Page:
Down the way more sheathes of snowdrops, these ones yet to bloom. Galanthus nivalis, “milk flower of the snow” - native to southern Europe, naturalised in Britain. Next to them the furtive fingers of wild garlic reach up out the mud. Allium ursinum, “garlic bear.” Rumoured to be favoured by the grizzly, what this epithet lacks in grace is made up for in exactitude.
All around, the listless surface of the soil belies the storm of activity within its depths: spring is springing.
A stream gurgles forth from the mouth of a plastic pipe that protrudes from the flank of the hill; tapping its lifeblood. Downstream it disappears as quickly as it emerged under the concrete of a farm yard.
Back on Cam Brook, its banks are lined with stone dotted with fossilised shells and Fibonacci ammonite swirls. I find a small clam fossil in the water, next to it is a fragment of a snail's shell. Separated by millions of years, the same basic principle still unites them. The fossil feels hard and cold under my thumb, the snail shell shatters as I press it into my palm. Fossil and shell, enduringly permanent and fleetingly ephemeral. I toss the shards of snail shell back in the water, maybe they will defy time and transcend from shell to fossil: transient to permanent.
5 more minutes; two more fossils: now every rock begins to look like it could once have harboured life. I pick up what I think is a bone, but is just a calcium encrusted stick. The inquisitive water swirls in eddies around where I stand, trying to see what I’m up to, keen to get involved. Pocketing the fossils and a sherd of pottery, I move on.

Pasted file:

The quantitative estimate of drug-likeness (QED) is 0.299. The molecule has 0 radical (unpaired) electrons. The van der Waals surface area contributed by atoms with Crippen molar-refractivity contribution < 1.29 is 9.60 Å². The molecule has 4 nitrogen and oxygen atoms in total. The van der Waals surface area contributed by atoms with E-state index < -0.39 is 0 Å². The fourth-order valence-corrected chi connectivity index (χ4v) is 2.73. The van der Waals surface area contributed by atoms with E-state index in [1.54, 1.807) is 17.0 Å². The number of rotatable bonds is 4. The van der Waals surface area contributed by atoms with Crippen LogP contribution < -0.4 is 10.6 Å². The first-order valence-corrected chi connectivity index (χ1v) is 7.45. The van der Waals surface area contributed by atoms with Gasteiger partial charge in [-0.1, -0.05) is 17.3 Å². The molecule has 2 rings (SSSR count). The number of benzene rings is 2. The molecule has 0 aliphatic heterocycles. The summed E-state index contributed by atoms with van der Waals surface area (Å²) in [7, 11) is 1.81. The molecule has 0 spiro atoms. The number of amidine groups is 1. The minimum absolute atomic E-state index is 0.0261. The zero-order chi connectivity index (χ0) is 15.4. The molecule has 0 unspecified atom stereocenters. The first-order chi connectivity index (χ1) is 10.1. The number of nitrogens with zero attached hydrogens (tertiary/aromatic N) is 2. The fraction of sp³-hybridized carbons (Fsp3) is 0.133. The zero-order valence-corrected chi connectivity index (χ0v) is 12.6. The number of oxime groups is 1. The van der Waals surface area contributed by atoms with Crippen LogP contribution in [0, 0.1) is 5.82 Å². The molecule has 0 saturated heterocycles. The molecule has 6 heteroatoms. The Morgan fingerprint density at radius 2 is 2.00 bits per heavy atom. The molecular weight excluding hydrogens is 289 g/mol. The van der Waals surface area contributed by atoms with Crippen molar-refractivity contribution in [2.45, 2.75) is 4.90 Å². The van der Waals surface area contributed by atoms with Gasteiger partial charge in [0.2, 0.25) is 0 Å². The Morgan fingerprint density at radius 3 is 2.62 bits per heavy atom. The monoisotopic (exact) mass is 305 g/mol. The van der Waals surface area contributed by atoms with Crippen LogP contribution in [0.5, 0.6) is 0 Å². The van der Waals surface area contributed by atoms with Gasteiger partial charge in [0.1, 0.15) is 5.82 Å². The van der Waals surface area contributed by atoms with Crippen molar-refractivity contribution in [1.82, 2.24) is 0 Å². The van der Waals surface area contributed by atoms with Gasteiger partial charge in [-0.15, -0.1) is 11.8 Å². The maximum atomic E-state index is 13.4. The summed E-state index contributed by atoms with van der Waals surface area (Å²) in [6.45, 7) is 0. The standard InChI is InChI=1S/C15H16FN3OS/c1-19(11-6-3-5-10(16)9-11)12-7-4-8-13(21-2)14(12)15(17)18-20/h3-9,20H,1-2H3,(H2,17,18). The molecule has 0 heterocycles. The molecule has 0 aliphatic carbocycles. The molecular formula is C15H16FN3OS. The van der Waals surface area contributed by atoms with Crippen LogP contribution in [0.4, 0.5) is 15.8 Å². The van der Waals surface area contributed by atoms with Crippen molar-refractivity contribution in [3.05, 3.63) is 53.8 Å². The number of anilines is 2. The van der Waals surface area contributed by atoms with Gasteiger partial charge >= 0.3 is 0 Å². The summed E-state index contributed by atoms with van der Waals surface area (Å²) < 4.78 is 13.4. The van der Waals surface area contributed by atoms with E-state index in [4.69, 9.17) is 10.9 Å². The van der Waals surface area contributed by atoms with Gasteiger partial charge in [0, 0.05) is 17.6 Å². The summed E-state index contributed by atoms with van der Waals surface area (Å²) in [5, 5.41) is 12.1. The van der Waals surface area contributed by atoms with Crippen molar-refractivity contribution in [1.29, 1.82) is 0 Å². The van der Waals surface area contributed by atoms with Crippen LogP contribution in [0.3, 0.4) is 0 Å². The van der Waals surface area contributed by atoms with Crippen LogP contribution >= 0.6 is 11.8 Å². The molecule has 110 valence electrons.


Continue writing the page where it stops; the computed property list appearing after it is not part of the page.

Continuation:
Up ahead a Stone Age farm is marked on the map. On its site stands a plantation of trees enclosed by neat lawn, as seen from behind the fence that lines the path - an heirloom of antiquity packaged in a supervised wilderness.
I see a giant puffball that turns out to be expanding foam.
What was recently corn is now nothing but stalks trimmed at a uniform height, their buttressed roots stark white against dark brown. Nothing has grown here since the harvest, and the earth is slippery under my feet: the barren soil and its claggy texture speak of pesticides and monoculture. I adjust my gait to the ridges of roots, gaining a better purchase.
The next field over I’m stopped in my tracks. At the bottom of the valley a low brown creature scampers about - an otter? a beaver?! I whip out my binoculars - two more creatures come up over a rise! Two heads- followed by shoulders... then walking jackets as an elderly couple come into view and call for their dog. I stow the binoculars and move on.
The woodpecker’s familiar finger-drum greets me home to my valley. A deflated emoji balloon smiling beguilingly from the hedge.
In a combe off Newton brook, the marshy turf is crammed with plants, dead man’s fingers neighbours land cress. Oenanthe crocata and Barbarea verna: a nasty death and a tasty source of iron.
Up on Duncorn hill, the base of the hazel is littered with shells. The bleached remains of snails lie next to cracked hazelnuts. Two shells from different kingdoms: both with the same purpose. In the roots of a neighbouring ash, a crushed package of miniscule bones betrays an owl’s roost.
On the opposite declivity: my stretch of A-road and its Roman counterpart. The former can be traced by its steady motion of silver; the latter by its ancient silvicultural stillness.